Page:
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The Basics
Id: 67065
Status: open
Priority: 0/
Queue: Encode

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Owner: Nobody in particular
Requestors: leonerd-cpan [...] leonerd.org.uk
Cc:
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Bug Information
Severity: (no value)
Broken in: 2.35
Fixed in: (no value)



Subject: FB_QUIET is useless for error detection while nonblocking
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Setting CHECK to FB_DEFAULT, FB_CROAK or FB_WARN give you error-handling semantics of expected- complete UTF-8 bytestrings. Setting CHECK to FB_RETURN makes it immediately return on any failure. None of these distinguish failure because an invalid byte was found, from failure due to running out of bytes while processing a hitherto-valid encoding. This makes it impossible to actually apply error-handling semantics to nonblocking or fixed-size buffer reading, as your example otherwise would suggest. I would recommend adding a new control bit, RETURN_ON_EOS, which has the behaviour of returning, rather than signalling an error, but *only* if the failure was running out of bytes. This could be applied in addition to the other control modes. For example, the following would croak on actually-invalid input, but still correctly handle partial UTF-8 encodings split across multiple reads: my $buffer = ''; my $string = ''; while(read $fh, $buffer, 256, length($buffer)){ $string .= decode($encoding, $buffer, Encode::FB_CROAK|Encode::RETURN_ON_EOS); # $buffer now contains the unprocessed partial character } -- Paul Evans
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On Tue Mar 29 15:21:28 2011, PEVANS wrote: Show quoted text
> Setting CHECK to FB_RETURN makes it immediately return on any failure.
Oops. I of course mean FB_QUIET here. -- Paul Evans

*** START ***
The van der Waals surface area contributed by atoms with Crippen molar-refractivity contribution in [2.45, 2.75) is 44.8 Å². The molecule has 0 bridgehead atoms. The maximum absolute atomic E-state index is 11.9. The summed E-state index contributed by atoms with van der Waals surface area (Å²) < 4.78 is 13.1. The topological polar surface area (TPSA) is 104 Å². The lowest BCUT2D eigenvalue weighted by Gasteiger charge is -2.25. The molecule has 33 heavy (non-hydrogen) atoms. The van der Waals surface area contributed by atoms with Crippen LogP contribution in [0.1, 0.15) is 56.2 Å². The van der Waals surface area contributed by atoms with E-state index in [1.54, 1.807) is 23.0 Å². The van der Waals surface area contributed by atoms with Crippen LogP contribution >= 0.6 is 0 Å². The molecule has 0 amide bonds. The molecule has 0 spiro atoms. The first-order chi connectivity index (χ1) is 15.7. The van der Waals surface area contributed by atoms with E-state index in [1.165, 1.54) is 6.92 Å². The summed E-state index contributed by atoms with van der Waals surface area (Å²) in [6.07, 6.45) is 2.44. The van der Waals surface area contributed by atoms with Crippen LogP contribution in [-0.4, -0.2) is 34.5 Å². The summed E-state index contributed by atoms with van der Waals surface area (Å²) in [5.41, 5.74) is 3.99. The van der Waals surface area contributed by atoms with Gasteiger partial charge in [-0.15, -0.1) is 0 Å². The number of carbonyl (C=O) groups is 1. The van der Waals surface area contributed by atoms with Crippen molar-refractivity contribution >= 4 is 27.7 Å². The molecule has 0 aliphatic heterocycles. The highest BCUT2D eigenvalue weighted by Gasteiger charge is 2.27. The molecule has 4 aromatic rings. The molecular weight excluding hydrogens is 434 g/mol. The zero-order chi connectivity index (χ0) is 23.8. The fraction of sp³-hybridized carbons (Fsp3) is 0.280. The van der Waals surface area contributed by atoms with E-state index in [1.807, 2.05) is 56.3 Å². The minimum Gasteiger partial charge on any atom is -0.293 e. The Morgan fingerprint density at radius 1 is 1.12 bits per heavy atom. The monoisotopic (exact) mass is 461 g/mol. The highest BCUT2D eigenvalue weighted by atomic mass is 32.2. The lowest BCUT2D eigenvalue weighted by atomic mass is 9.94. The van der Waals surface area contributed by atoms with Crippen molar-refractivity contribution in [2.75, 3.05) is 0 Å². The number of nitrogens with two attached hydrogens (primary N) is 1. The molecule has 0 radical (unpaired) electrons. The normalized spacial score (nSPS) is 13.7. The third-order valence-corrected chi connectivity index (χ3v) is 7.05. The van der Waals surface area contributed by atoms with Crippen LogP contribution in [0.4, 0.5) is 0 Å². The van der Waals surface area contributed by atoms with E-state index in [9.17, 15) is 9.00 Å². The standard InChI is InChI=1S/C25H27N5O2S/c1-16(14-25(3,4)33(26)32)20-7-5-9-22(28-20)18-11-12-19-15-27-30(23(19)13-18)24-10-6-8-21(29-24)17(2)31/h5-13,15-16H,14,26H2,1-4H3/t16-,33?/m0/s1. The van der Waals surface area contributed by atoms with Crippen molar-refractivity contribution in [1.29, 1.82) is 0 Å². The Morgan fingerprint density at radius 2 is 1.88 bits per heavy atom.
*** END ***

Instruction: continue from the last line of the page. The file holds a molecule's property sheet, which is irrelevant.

Subject: Please document RETURN_ON_EOS as a full API feature
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On Tue Mar 29 15:21:28 2011, PEVANS wrote: Show quoted text
> I would recommend adding a new control bit, RETURN_ON_EOS, which has > the behaviour of returning, > rather than signalling an error, but *only* if the failure was running > out of bytes. This could be > applied in addition to the other control modes.
Actually, I have just been informed this does exist: 14:47 <+chansen> LeoNerd: take a look at the undocumented Encode::STOP_AT_PARTIAL flag =) Having tested it out, it seems to work as expected. I'm now given to wondering why it isn't documented. I'm going to have a look at the implementation, and if it looks like it ought to be, I'll send a documentation patch so this can be relied upon. I'd like to use it in IO::Async::Stream to support applying encodings to a bytestream - I don't want to rely on undocumented features as they could change at any point. I've therefore changed the bug subject. -- Paul Evans
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I see you've marked this as resolved, but looking at the latest version of Encode on CPAN http://search.cpan.org/~dankogai/Encode-2.43/Encode.pm I'm afraid I still don't see this flag documented at all. I'm not asking a great deal; just a line or two of documentation to make this feature officially documented, so it can be relied upon by other code.. Or else a reason why it should not be documented and instead remain internal and private. I'm even happy to write that documentation for you, if you'd prefer.. Then you can merge it. Right now I've had to release some code that specifically documents a feature as relying on undocumented behaviour from Encode, because this is currently not documented. See the "IMPORTANT NOTE" in the "encoding" parameter here: http://search.cpan.org/~pevans/IO-Async-0.41/lib/IO/Async/Stream.pm#PARAMETERS -- Paul Evans


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